San Francisco State University
Mexico City College
National University (Mexico)
High along one wall of Richard Van Buren’s studio in Perry, Maine, is a narrow band of windows that crop the view of tthe trees outside into an abstract frieze. The scene and the format call to mind a Chinese scroll paintinghe trees outside into an abstract frieze. The scene and the format call to mind a Chinese scroll painting.
High along one wall of Richard Van Buren’s studio in Perry, Maine, is a narrow band of windows that crop the view of the trees outside into an abstract frieze. The scene and the format call to mind a Chinese scroll painting.
“I spend a lot of time looking at those trees,” says the artist. “The movement of the trees—movement is very important to me.” Van Buren moved permanently from New York City to Perry—a small town on Cobscook Bay near the Canadian border—in 2001, having spent summers there for thirty years. Since then, he has been creating intricate, biomorphic sculptures in thermoplastic, a medium that allows him to exploit his interest in expressing movement in form and finish. Baroque in sensibility, the sculptures comprise a range of fluid gestures. They writhe, undulate, and roil; they meander, tempt, and beckon. Many are wall reliefs, others are displayed more traditionally on pedestals or directly on the floor. All project dramatically into space. Studded with seashells and painted in iridescent colors, they look like no sculptures you have seen before. They appear to be a new hybrid species—part man-made, part organic. “Natural, unnatural, it’s all nature,” says Van Buren, dismissing any division between the two. “I consider humans as one part of nature. We’re nature, the shell is nature also…Whether I paint it and put it into sculpture—a human context—it’s still natural….It’s about the responsibility of accepting that you are part of nature and wising up.”
A prominent member of the New York art scene since the mid-1960s, Van Buren has long explored the convergence of the artificial and the organic in his work. For decades, before the toxicity of the medium forced him to give it up, he worked with cast fiberglass, infusing the transparent resin with materials such as graphite, charcoal, and ground glass to merge color with form. His early geometric work was included in the seminal exhibition Primary Structures at the Jewish Museum in 1966, and throughout the 1970s and 1980s, he exhibited in many important galleries and museum exhibitions, including Bykert Gallery, run by Klaus Kertiss, and at Paula Cooper.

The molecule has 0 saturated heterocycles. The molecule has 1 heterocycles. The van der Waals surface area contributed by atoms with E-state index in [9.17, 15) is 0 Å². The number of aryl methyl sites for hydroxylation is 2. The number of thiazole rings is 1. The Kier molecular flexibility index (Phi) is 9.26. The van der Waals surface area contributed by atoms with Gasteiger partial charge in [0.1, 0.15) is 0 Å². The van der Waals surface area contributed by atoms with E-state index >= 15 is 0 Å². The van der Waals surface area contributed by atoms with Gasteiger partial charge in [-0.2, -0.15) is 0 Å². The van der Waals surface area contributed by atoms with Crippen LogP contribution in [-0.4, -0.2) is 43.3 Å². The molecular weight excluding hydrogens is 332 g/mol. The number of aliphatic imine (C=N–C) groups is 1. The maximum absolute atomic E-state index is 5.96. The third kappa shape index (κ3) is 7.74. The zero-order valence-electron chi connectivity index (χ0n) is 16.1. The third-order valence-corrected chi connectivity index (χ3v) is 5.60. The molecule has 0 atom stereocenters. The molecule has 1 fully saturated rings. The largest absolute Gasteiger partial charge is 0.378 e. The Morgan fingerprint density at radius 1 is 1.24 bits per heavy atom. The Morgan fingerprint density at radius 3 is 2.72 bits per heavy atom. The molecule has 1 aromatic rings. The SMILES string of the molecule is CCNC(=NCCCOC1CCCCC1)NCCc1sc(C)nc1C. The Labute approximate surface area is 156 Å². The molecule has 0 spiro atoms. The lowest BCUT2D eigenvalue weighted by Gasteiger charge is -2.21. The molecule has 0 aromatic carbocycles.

The past few years working in Perry have proved to be some of the most productive of his career.
“Initially the idea of moving here full-time felt like I was giving up something in terms of the art world,” he says, “but the reality is that it has reversed itself. It’s been a real surprise and a real plus.”
In 2011, he had well-received shows at the Center for Maine Contemporary Art in Rockport, at Aucocisco Gallery in Portland, and at Gary Snyder Gallery in New York—his first in the city in a decade—and currently has several large-scale commissions underway.
“Now,” he says, “I can’t be away for too long. Three days, and then it feels like you’re paying dues.”
Van Buren was born in Syracuse, New York in 1937, and moved to Los Angeles when he was two years old. He grew up in Hollywood, where his step-father was a film producer, and playing on the studio sets “seemed normal to me.” He especially remembers being on the set of an early science fiction film surrounded by giant boulders constructed from papier-mâche. This was his first exposure to “the idea of synthetic reality, the idea that something can look like something that it wasn’t.”
After high school and serving two years in the Navy, he spent a year in Mexico City taking courses in philosophy and art at the National University and Mexico City College. Returning to the States, he enrolled in San Francisco State University as an art major, graduating in 1964. While still a student, he exhibited at the influential Dilexi Gallery in San Francisco, run by Jim Newman, where fellow artists included Ron Nagle, Franz Kline, H.C. Westermann, Ed Moses, and Robert Morris.
In 1964, Van Buren relocated to New York and became acquainted with Lynda Benglais, Eva Hesse, Alan Saret, and other process-oriented sculptors. There he also met his future wife, the choreographer Batya Zamir, one of the innovators of aerial dance. The two share a similar artistic sensibility in the importance they place on movement in their art, and over the years they have collaborated many times.
Photographs of Batya performing reveal her graceful athleticism, viewed in this light the recent sculpture Batya Red—which projects a gravity-defying sixty inches from the wall—can be seen as a tour de force ode to the artist’s wife. At once aggressive and sensual, fantastical and real, beautiful and garish, Richard Van Buren’s new sculptures push past established aesthetic boundaries and announce new terrain. (SM)